Designing Your Perfect Greenhouse: Choosing the Right Color, Foundation and Glazing

Greenhouse with flowers growing around it.

When buying a new greenhouse, the big news is that whatever you choose, it is never big enough because as gardeners we know how to expand our production to fill our space. That is when my last greenhouse was 16' x 20' and I grew citrus trees in central beds, trays and trays of starter plants on suspended shelves, strawberries in rain troughs sitting on brackets attached to the walls, tomatoes in beds along the inside walls and cucumbers climbing a trellis to the really high roof.

The size and design of my new Cape Cod model BC Greenhouse Builders greenhouse is constrained by my new, smaller lot and the existing trees in place when I laid out the yard*. The final size of my new greenhouse is only 10' wide by 12' long.

My new back yard where I am squeezing in my Cape Cod between the garage (left) and trees right as seen last MayMy new backyard where I am squeezing in my Cape Cod between the garage (left) and trees as seen last May.

Other practical and aesthetic considerations to finalize my order with my Greenhouse Expert, Cassie, that I needed to make. I know the scale and model are right for me, but now I have to finalize the color, foundation, and what I will grow.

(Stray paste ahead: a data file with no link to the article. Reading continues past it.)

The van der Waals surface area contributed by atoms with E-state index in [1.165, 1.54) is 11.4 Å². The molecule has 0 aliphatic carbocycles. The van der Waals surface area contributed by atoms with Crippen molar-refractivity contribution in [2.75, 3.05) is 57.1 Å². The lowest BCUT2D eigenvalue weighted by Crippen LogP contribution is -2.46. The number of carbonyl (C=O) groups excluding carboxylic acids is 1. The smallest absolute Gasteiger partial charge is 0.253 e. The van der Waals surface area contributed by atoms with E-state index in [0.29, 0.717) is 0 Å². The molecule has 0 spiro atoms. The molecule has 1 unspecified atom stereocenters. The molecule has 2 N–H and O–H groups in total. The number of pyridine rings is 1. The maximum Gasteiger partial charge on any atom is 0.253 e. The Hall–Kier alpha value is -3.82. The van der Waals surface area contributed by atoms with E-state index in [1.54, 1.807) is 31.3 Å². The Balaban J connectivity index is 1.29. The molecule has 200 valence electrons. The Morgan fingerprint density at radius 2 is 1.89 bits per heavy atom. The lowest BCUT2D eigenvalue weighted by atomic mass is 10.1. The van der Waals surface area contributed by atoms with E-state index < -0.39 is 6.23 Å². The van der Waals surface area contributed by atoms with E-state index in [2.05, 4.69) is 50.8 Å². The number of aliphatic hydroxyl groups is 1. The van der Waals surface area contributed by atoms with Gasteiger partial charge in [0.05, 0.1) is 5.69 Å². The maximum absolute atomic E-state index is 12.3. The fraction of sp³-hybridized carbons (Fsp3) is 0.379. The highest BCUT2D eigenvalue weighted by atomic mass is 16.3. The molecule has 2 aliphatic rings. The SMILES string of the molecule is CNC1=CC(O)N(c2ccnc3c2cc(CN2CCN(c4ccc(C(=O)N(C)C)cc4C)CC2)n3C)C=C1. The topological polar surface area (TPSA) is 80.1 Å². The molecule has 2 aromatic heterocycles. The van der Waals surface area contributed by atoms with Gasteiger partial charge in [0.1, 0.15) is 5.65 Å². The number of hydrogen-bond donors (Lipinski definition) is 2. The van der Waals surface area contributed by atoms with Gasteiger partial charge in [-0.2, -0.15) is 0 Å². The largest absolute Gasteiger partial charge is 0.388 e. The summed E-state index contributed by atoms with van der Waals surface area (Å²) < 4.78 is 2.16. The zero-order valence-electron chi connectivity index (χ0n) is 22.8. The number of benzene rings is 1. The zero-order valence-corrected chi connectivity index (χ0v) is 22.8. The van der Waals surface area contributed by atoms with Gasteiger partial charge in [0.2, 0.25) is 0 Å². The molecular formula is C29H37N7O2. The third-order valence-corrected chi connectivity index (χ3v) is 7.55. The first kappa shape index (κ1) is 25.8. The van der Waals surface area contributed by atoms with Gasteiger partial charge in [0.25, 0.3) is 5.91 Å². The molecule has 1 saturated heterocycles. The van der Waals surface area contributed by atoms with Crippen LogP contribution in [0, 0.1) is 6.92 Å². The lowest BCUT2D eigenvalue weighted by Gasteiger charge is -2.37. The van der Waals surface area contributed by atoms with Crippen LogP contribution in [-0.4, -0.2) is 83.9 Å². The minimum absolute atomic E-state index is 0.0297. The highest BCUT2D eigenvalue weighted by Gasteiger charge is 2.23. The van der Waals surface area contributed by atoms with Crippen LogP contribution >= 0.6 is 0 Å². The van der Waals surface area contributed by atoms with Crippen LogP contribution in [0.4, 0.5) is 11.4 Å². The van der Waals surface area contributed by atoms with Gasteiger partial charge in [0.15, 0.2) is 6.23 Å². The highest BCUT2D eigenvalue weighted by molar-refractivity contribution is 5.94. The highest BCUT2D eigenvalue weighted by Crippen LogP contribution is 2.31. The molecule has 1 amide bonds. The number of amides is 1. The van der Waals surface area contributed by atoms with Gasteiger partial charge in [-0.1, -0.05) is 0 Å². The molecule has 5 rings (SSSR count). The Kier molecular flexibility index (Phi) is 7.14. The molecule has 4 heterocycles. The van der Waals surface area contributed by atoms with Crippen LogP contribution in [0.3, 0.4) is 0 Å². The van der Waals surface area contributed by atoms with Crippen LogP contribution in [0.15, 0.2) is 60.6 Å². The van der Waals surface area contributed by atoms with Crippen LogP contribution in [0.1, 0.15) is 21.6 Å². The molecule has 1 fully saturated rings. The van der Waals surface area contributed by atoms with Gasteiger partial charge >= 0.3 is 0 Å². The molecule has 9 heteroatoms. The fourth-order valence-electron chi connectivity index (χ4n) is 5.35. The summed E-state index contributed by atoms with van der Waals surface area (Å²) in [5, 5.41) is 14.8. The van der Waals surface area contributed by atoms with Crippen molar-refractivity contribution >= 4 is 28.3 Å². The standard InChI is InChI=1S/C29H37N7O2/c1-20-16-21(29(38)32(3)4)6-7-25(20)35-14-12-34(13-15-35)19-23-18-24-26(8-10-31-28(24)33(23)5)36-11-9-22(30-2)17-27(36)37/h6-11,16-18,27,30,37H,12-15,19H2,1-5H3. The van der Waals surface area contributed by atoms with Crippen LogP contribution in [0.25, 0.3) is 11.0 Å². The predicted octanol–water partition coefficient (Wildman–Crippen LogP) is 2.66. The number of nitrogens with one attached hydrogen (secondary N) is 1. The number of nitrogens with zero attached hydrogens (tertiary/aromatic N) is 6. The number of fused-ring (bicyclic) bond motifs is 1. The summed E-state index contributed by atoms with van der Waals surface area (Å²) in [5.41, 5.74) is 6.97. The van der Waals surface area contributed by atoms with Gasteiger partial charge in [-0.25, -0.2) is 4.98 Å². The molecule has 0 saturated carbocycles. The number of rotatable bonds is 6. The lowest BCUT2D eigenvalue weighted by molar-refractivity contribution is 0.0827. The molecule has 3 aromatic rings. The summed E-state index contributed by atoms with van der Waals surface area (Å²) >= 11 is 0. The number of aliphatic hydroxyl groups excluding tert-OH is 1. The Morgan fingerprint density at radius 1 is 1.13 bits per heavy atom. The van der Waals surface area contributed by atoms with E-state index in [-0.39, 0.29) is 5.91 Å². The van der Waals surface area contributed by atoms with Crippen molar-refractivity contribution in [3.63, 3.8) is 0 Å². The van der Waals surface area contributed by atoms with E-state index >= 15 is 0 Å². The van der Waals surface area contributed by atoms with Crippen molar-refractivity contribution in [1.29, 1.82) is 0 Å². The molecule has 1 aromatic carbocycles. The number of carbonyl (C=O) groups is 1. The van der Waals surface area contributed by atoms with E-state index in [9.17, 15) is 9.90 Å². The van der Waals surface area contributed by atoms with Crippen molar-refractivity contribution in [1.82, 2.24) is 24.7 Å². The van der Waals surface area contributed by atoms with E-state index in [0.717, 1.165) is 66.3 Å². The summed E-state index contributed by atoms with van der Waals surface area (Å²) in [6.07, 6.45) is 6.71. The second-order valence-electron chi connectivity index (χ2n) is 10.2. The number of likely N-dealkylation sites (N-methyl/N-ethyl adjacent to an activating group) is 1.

Greenhouse Color

A designer always chooses dark dramatic colors. I know this from all the designers I've hired and worked with. They want black clothes, they want walls painted in dark grey, and of course, they choose materials and accessories that are either black or in the case of BC Greenhouse Builders, they almost always select the very dark brown finish. Is the dark brown beautiful? Yes, it's gorgeous!

But color is an interesting decision and Cassie tells me I am not the only one who has trouble choosing. According to Cassie, men and designers often choose the dark brown option. Women often prefer white or green. My previous two greenhouses have been the standard green color and that seems to suit me best. It blends very well into the garden, looks black in some light angels, and is a pleasing color inside or out.

But again, with my large white garage, and because of the extra light I'll gain as the white reflects back onto the plants, I choose a white greenhouse. It will repeat a color I already have and it will also look elegant.

Greenhouse Foundation